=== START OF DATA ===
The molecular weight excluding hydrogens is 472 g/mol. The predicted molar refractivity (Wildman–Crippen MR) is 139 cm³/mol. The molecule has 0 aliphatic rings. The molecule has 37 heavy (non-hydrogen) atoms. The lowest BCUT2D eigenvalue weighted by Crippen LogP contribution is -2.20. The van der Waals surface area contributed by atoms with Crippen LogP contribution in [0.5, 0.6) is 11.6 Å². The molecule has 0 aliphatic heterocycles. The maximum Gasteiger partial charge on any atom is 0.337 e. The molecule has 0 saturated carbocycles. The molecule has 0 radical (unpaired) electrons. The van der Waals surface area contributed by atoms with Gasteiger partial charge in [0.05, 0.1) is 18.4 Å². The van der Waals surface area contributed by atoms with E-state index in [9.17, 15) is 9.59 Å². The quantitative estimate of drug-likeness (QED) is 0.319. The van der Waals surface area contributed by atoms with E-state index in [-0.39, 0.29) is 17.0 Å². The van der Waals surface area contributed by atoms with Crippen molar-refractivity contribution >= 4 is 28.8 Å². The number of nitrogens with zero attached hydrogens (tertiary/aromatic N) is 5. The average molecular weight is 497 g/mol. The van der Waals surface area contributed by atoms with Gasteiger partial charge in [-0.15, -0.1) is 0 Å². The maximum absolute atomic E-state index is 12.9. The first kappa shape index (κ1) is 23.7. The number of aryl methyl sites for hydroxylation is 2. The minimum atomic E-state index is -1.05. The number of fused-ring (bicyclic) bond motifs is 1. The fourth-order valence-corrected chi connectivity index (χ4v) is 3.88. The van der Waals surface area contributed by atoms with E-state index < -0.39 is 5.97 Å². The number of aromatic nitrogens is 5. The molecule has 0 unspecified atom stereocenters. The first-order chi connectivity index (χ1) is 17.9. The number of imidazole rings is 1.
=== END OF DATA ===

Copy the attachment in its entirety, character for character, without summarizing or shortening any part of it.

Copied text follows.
The molecular weight excluding hydrogens is 472 g/mol. The predicted molar refractivity (Wildman–Crippen MR) is 139 cm³/mol. The molecule has 0 aliphatic rings. The molecule has 37 heavy (non-hydrogen) atoms. The lowest BCUT2D eigenvalue weighted by Crippen LogP contribution is -2.20. The van der Waals surface area contributed by atoms with Crippen LogP contribution in [0.5, 0.6) is 11.6 Å². The molecule has 0 aliphatic heterocycles. The maximum Gasteiger partial charge on any atom is 0.337 e. The molecule has 0 saturated carbocycles. The molecule has 0 radical (unpaired) electrons. The van der Waals surface area contributed by atoms with Gasteiger partial charge in [0.05, 0.1) is 18.4 Å². The van der Waals surface area contributed by atoms with E-state index in [9.17, 15) is 9.59 Å². The quantitative estimate of drug-likeness (QED) is 0.319. The van der Waals surface area contributed by atoms with E-state index in [-0.39, 0.29) is 17.0 Å². The van der Waals surface area contributed by atoms with Crippen molar-refractivity contribution >= 4 is 28.8 Å². The number of nitrogens with zero attached hydrogens (tertiary/aromatic N) is 5. The average molecular weight is 497 g/mol. The van der Waals surface area contributed by atoms with Gasteiger partial charge in [-0.15, -0.1) is 0 Å². The maximum absolute atomic E-state index is 12.9. The first kappa shape index (κ1) is 23.7. The number of aryl methyl sites for hydroxylation is 2. The minimum atomic E-state index is -1.05. The number of fused-ring (bicyclic) bond motifs is 1. The fourth-order valence-corrected chi connectivity index (χ4v) is 3.88. The van der Waals surface area contributed by atoms with E-state index < -0.39 is 5.97 Å². The number of aromatic nitrogens is 5. The molecule has 0 unspecified atom stereocenters. The first-order chi connectivity index (χ1) is 17.9. The number of imidazole rings is 1.